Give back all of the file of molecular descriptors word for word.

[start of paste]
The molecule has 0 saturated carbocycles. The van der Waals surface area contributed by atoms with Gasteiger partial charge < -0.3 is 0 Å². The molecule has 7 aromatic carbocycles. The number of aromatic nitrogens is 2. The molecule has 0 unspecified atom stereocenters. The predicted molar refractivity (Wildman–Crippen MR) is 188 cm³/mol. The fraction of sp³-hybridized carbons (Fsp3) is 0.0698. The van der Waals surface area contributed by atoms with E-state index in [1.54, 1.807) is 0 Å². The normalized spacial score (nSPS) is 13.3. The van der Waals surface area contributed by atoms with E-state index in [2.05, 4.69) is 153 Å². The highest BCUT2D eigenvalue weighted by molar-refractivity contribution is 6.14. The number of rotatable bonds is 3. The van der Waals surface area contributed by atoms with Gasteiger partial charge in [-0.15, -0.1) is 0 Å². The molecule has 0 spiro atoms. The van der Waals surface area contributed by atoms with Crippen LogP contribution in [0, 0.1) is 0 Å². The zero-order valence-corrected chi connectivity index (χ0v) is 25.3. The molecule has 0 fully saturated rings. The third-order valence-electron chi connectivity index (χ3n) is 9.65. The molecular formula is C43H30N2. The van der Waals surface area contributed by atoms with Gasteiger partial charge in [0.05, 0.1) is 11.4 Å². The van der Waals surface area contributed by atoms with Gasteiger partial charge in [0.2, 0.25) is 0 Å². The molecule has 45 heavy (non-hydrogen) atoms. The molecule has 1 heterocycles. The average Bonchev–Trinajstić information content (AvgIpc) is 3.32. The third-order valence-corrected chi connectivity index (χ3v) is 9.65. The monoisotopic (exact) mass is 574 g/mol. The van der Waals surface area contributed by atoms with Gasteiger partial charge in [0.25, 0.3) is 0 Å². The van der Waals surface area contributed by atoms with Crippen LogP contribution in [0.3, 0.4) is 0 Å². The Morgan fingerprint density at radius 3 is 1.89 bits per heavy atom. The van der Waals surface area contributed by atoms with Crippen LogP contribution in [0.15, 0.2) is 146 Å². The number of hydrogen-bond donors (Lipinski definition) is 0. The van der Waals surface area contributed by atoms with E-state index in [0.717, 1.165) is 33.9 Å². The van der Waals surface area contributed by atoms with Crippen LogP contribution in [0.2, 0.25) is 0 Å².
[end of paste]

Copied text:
The molecule has 0 saturated carbocycles. The van der Waals surface area contributed by atoms with Gasteiger partial charge < -0.3 is 0 Å². The molecule has 7 aromatic carbocycles. The number of aromatic nitrogens is 2. The molecule has 0 unspecified atom stereocenters. The predicted molar refractivity (Wildman–Crippen MR) is 188 cm³/mol. The fraction of sp³-hybridized carbons (Fsp3) is 0.0698. The van der Waals surface area contributed by atoms with E-state index in [1.54, 1.807) is 0 Å². The normalized spacial score (nSPS) is 13.3. The van der Waals surface area contributed by atoms with E-state index in [2.05, 4.69) is 153 Å². The highest BCUT2D eigenvalue weighted by molar-refractivity contribution is 6.14. The number of rotatable bonds is 3. The van der Waals surface area contributed by atoms with Gasteiger partial charge in [-0.15, -0.1) is 0 Å². The molecule has 0 spiro atoms. The van der Waals surface area contributed by atoms with Crippen LogP contribution in [0, 0.1) is 0 Å². The zero-order valence-corrected chi connectivity index (χ0v) is 25.3. The molecule has 0 fully saturated rings. The third-order valence-electron chi connectivity index (χ3n) is 9.65. The molecular formula is C43H30N2. The van der Waals surface area contributed by atoms with Gasteiger partial charge in [0.05, 0.1) is 11.4 Å². The van der Waals surface area contributed by atoms with Gasteiger partial charge in [0.2, 0.25) is 0 Å². The molecule has 45 heavy (non-hydrogen) atoms. The molecule has 1 heterocycles. The average Bonchev–Trinajstić information content (AvgIpc) is 3.32. The third-order valence-corrected chi connectivity index (χ3v) is 9.65. The monoisotopic (exact) mass is 574 g/mol. The van der Waals surface area contributed by atoms with Gasteiger partial charge in [0.25, 0.3) is 0 Å². The van der Waals surface area contributed by atoms with Crippen LogP contribution in [0.3, 0.4) is 0 Å². The Morgan fingerprint density at radius 3 is 1.89 bits per heavy atom. The van der Waals surface area contributed by atoms with Crippen LogP contribution in [0.15, 0.2) is 146 Å². The number of hydrogen-bond donors (Lipinski definition) is 0. The van der Waals surface area contributed by atoms with E-state index in [0.717, 1.165) is 33.9 Å². The van der Waals surface area contributed by atoms with Crippen LogP contribution in [0.2, 0.25) is 0 Å².